Some days my eating schedule is seriously off-kilter and for whatever reason, be it an unexpected nap, the need to take Olive out for a walk, or just a lack of food in the apartment, I find myself in the midst of a too-long gap where I haven’t eaten a thing for a few hours. This may seem innocuous to some, but understand that Keats is sucking me dry, despite not even being born yet. The longest I feel full, even after a large meal, is approximately ten to twenty minutes, thirty if I ate phở '(all that broth helps).
It was on one such day, at the end of January when our funds had been depleted to literally a few dollars each and then gloriously replenished with Pay Day, that I had gone about an hour and a half without eating. This was no cause for alarm but I knew that in about half an hour I would start to feel Keats barreling around inside me, signaling that food was again necessary. Birch came home from work at about 4:30 in the afternoon and as usual prepared to take Olive out for “Frisbee,” “Walk,” and “Field.” All words that Olive understands very clearly and which Birch was now saying to her as she freakishly jumped up and down and ran back and forth from her leash hung up on the wall to Birch in the kitchen, all the while being reminded to be “Gentle” when she jumped up. Just as they were leaving, it began to rain. Birch decided to go anyway but claimed he’d skip the field and just take her around the block.
Thirty minutes later, they still weren’t back. Suprisingly not worried, I figured Olive had not accepted this compliance to the weather and that Birch had taken her to the field despite the increasingly heavy rain. This all would have been, of course, fine and indeed a welcome break from Olive if the combination of Keats kicking my diaphragm and my stomach rumbling for food hadn’t started a few moments later. Within fifteen minutes I was cleaning the living room, hoping to get my mind off of it, not wanting to eat because I had since set my heart on pho at our local haunt downtown and I didn’t want to spoil my appetite. (Even though I’m still not sure whether that is even possible). So I waited and when I heard Olive sprinting down the pathway to our door ten minutes later, I grabbed my coat, slipped on my shoes, slid my keys into my pocket, and greeted Birch as he came through the door (strategically holding my hands out to keep an extremely wet Olive from jumping up on me). Birch then did what was perfectly acceptable for him to do and yet completely unbelievable to a hungry 8-month pregnant lady—he began disrobing out of his wet clothes. Fifteen minutes and several fidgety paces later, we were out the door, rain pouring down but not caring, my only thought being, “Phở, phở, phở, phở, phở.”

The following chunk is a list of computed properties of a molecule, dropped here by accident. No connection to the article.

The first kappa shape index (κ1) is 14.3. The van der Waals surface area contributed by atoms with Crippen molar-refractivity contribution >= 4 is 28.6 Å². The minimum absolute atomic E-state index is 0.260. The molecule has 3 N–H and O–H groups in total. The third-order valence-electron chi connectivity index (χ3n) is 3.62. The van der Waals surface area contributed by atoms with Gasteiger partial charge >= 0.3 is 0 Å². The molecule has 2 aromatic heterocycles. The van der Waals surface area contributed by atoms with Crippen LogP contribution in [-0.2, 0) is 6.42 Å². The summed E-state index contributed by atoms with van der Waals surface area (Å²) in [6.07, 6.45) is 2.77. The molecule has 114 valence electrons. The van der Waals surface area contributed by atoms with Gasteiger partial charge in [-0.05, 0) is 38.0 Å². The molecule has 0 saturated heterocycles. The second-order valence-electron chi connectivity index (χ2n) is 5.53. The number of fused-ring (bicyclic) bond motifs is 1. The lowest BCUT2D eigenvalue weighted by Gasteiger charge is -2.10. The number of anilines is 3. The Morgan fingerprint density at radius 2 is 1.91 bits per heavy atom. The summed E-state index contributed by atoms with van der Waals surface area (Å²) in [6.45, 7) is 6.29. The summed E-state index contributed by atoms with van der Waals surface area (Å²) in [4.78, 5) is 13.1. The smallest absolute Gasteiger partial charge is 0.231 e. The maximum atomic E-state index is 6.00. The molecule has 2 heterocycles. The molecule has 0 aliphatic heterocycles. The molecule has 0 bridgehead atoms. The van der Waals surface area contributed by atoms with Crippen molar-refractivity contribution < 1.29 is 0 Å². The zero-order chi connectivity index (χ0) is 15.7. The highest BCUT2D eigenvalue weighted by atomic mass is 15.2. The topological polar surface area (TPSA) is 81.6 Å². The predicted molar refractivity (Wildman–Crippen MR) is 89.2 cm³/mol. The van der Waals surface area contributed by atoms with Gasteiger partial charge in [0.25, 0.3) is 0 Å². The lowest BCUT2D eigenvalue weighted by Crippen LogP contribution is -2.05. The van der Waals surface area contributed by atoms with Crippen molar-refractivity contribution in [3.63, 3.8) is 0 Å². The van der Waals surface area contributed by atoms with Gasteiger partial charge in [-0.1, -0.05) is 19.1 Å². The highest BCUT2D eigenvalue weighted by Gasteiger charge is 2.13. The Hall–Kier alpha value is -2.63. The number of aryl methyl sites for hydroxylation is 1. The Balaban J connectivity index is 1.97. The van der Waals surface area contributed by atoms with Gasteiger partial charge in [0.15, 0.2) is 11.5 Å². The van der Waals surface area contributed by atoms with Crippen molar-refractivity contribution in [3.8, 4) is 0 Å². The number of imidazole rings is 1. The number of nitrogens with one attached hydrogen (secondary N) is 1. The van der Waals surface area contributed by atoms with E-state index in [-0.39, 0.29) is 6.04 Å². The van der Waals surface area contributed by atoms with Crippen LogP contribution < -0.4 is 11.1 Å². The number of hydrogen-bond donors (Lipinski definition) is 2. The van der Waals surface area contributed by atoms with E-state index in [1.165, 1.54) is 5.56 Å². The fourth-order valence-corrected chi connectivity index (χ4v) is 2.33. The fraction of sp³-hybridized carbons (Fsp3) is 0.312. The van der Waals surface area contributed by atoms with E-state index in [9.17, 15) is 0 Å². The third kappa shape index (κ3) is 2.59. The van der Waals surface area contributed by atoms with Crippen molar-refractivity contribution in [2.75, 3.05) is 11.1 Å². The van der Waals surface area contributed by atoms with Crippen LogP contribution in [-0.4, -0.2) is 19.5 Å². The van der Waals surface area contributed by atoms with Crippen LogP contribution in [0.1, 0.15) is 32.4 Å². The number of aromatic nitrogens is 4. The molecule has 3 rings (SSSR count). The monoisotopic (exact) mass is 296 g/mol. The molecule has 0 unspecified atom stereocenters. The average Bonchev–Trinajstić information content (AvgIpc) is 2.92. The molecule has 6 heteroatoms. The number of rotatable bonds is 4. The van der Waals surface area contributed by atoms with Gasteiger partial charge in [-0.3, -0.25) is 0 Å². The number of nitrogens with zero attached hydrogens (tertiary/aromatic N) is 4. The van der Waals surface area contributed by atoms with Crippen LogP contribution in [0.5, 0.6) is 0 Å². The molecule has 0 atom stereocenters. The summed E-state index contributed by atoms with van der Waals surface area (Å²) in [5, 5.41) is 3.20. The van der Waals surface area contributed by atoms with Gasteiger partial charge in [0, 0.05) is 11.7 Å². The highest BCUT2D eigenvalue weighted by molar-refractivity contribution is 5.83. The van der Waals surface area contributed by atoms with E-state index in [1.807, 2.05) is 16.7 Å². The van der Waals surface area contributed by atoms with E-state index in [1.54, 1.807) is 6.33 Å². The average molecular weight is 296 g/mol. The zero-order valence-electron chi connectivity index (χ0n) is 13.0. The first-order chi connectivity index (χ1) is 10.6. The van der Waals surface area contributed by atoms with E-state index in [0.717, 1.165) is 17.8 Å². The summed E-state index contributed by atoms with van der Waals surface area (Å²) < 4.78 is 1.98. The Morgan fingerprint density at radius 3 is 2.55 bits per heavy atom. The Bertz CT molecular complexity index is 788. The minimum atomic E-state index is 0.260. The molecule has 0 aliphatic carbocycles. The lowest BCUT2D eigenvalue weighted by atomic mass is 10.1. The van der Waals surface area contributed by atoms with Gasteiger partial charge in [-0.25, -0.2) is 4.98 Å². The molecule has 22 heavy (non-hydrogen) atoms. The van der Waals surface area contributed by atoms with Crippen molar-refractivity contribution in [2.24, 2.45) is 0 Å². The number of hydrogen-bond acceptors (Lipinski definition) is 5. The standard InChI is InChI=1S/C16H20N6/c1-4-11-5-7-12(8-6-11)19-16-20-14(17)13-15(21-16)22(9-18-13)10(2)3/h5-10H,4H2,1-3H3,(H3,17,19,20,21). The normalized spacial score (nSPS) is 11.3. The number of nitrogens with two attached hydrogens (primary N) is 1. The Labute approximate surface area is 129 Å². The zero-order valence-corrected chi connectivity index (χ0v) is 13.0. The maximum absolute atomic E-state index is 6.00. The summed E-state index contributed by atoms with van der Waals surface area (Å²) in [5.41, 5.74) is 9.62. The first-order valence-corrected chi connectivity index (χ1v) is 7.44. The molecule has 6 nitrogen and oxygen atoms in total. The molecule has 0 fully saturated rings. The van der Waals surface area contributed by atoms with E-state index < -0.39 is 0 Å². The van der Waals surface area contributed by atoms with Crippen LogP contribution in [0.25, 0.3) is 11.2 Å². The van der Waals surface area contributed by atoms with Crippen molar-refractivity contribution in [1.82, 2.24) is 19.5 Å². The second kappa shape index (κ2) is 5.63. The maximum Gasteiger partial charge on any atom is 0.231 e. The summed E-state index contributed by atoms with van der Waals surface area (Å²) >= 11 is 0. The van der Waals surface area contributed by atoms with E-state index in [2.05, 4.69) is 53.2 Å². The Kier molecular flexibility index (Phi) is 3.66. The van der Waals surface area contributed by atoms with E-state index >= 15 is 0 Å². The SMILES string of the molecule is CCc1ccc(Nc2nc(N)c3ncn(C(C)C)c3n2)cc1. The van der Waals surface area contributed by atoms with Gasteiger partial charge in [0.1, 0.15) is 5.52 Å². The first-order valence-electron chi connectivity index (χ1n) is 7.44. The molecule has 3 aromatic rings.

Then I made the mistake I’ll never make again—I went down Moffett ten minutes before six towards downtown. Only two cars behind the line it started—the seemingly endless repetition of trains pulling into the Mountain View Station and trains pulling out. Now, if you’ve never been at this spot before, let me explain the order of the light changes. If a train is going to move, the light headed from downtown and across Central Expressway turns green to allow the few cars that could fit to move out of danger from the trains. Then both directions of Central traffic are allowed to go, then the light favors our direction, the one going into downtown from Moffett, or, at least, it should. However, when it came to be our turn, another train signaled the gates to go down and our light never changed. Instead, the cars opposite were allowed to move, then Central, then… another train signaled the gates yet again. This pattern continued for literally another fifteen minutes as Birch and I watched with envy all the other people that were allowed to get on with their lives and forget this intersection even existed. Indeed, all the other cars rotated so perfectly, I doubt they ever realized that there was a section of us who hadn’t moved since they left the restaurant or the office or wherever it was they’d come from.
And then it struck—Pregnancy. Without warning I felt a tear roll down my cheek. Then another. My cheeks were wet with tears and I realized that I was crying over not being able to go through an intersection (although to be fair, my stomach was at this point in actual pain from hunger). I could feel Birch watching me out of the corner of my eye trying to decided whether he should try comforting me or not. He opted not to, which was the right decision as a loving hand or a comforting glance would have set me over a dangerously embarrassing precipice. At minute thirty-five our light turned green and stayed green long enough for Birch and I and a few more lucky souls to get through and finally make our way to our destinations.
We parked, walked to the restaurant, and sat down. I ordered a small number sixteen as usual and when it came the tension left. The ridiculous not-so-well hidden idiocies within pregnancies’ tantalizing guise were all-too apparent and the only thing to do was laugh, and that’s what we did.